Our resident boxing writer Diego Morilla serves up a full weekend wrap-up of the most relevant boxing events in the worldwide scene. Every fight that matters is right here, in one place, and at one click away. Follow Morilla on Twitter at @MorillaBoxing
Chicago, Illinois, Nov. 1st
Andrzej Fonfara UD 10 Doudou Ngumbu, light heavyweights
An icon in the strong local Polish community, Fonfara (26-3, 15 KO) is not nearly as popular as all-time favorite Andrew Golota, but he gets the job done when it comes to selling out venues in the Windy City area. In this fight, he managed to work his way past Ngumbu (33-6, 12 KO) with a strong performance against an opponent that refused to play the role of sacrificial lamb. Ngumbu didn’t show any respect to Fonfara, who had to put some serious punchstat numbers on the board to get the W on this one. In the end, Fonfara survived a late surge by Ngumbu to win by unanimous decision with scores of 98-92 and 97-93.
Tomoki Kameda SD 12 Alejandro Hernandez, WBO bantamweight title
Clearly, the most interesting fight of the entire weekend. Kameda (31-0, 19 KO) is a Japanese fighter who comes from a family that includes two other champions in his brothers Daiki and Koki, but unlike them, Tomoki has lived in Mexico for the past 6 years, looking to expand his learning opportunities and have access to more challenging fights in the talent-rich lower weight divisions south of the border. He is now fluent in Spanish, and his many local fans have nicknamed him “El Mexicanito” (The Little Mexican). Hernandez (28-11-2, 15 KO), a former title challenger of true Mexican origin, took offense on Kameda’s nickname and sought to demonstrate who was the truest Mexican in the ring. And Kameda ended up earning Hernandez’s respect with a terrific demonstration of boxing skills and Mexican-style cojones in a terrific performance. Kameda was the better boxer for most of the first half and beyond, but then Hernandez turned up the heat, and the strategy suited Kameda quite well. The last three rounds, with Kameda’s left eye almost closed, were classic, and we got a dose of pure Mexican boxing from both of them. In the end, Kameda was the most constant and consistent of the two, and he earned his win with two scorecards of 115-113 in his favor, while Hernandez managed to score the same numbers on the third card. A rematch would not be a bad idea one day.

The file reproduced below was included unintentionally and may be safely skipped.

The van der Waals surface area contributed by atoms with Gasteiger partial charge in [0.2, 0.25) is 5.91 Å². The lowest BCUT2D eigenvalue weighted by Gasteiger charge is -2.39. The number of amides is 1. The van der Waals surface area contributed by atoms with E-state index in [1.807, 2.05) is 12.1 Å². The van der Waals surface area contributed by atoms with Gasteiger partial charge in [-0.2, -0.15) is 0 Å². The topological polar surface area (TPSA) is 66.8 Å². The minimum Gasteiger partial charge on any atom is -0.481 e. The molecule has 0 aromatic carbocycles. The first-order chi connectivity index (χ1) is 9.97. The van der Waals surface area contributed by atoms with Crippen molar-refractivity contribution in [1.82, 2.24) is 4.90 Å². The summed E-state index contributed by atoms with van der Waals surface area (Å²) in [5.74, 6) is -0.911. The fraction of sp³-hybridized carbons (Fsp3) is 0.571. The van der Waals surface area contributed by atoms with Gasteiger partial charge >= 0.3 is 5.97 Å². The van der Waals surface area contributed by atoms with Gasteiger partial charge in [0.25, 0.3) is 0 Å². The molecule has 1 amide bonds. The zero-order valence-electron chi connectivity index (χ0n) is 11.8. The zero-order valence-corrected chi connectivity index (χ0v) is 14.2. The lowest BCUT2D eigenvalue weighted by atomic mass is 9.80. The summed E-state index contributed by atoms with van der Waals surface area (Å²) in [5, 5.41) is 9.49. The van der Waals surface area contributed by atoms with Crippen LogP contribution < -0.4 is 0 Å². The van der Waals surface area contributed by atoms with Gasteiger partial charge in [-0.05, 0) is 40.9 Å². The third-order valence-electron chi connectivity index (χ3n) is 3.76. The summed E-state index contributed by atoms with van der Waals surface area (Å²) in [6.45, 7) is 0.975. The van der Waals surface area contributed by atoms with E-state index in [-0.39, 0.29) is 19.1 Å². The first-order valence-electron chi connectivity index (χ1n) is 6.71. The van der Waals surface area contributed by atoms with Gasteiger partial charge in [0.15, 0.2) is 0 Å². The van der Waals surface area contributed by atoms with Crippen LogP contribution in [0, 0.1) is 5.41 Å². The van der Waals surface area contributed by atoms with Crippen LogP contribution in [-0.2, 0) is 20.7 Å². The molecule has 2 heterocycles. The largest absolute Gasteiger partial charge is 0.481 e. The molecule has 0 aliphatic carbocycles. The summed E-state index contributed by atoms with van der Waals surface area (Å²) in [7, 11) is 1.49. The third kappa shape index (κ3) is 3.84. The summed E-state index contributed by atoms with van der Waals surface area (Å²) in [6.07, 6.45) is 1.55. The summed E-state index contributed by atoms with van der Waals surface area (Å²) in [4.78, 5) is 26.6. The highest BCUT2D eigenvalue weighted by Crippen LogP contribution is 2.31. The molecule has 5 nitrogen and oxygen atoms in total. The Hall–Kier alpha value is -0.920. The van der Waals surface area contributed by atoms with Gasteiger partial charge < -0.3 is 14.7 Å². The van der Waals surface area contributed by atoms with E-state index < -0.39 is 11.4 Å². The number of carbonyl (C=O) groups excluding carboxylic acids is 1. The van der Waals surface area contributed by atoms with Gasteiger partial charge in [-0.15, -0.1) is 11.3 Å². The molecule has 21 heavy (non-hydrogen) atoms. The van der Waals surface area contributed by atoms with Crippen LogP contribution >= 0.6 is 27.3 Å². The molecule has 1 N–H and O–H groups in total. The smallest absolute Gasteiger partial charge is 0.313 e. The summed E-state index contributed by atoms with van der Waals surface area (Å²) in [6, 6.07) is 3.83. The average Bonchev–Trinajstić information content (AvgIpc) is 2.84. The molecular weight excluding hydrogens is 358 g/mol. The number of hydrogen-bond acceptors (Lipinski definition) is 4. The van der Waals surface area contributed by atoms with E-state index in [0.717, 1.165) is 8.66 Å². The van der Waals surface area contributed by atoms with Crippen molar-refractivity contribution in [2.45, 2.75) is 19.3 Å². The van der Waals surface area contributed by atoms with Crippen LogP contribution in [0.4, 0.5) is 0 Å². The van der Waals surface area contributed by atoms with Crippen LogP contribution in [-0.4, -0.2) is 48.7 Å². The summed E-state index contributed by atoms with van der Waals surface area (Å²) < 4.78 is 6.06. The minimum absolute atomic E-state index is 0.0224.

Javier Fortuna KO 5 Abner Cotto, junior lightweights
This one was as bizarre as they come. Puerto Rico and the Dominican Republic are the Yankees-Red Sox rivalry of the Caribbean (think more of Corleone-Tattaglia, or Bloods-Crips kind of rivalry here), so whenever there is a sporting event involving two athletes from these two nationalities, things tend to get a bit heated. And they did. Fortuna (26-0-1, 19 KO) had power, speed, and a terrific track record on his side (including an interim WBA featherweight world title, for what is worth). Cotto (18-3, 8 KO) had a solid set of skills to back him up in his defense of his illustrious family name (he is a cousin of 160 lb champion Miguel Cotto). Throw in two uber feisty corner men and an inept referee, and you got yourself a donnybrook of tragicomic proportions. Fortuna came out swinging, literally. He charged forward as if possessed by a demon, throwing punches from all angles and clearly befuddling his foe. The early KO failed to materialize, and then Cotto landed two clear rabbit punches on Fortuna, who went down in pain. The referee issued a clearly erroneous 8-count AND took a point from Cotto for the illegal punch (you know, the one that sent Fortuna down in the first place). Encouraged by the lack of proper oversight, Cotto started aiming below the belt in the following round, landing two demolishing volleys to Fortuna’s groin. After the second one, Cotto was deducted a point as his corner yelled “stand up, you coward!” to Fortuna as he was on his knees, in pain. Not to be undone, Fortuna took a wild swing AFTER the end of the fourth that would have severed Cotto’s head if it had landed. It didn’t, but that didn’t prevent Cotto from going down in a clownish move orchestrated live by his chief second. Fortuna lost a point for the imaginary punch, with the deduction taking place during the rest period (also illegal, but who’s counting at this point?) and came out determined to end the whole thing in the fifth. Fortunately for all of us who like our fights to be fought by the book, Fortuna achieved his goal with a demolishing straight left from his southpaw stance that sent Cotto face forward to the canvas. In this occasion, his chief second asked him to stand up instead, but Cotto failed to heed his advice on time and this charming little piece of mayhem was finally stopped. A nice win for “El Abejon” Fortuna, indeed, and a punishing defeat (both morally and competitively) for Cotto, who will need better advice from his corner from now on.
Caleb Truax TKO 8 Scott Sigmon, super middleweights
Truax (25-1-2, 15 KO) continued his recovery after his failed bid against former 160 lb champ Jermaine Taylor two years ago with a superb stoppage of a strong and determined Sigmon (24-6-1, 13 KO) in an entertaining fight.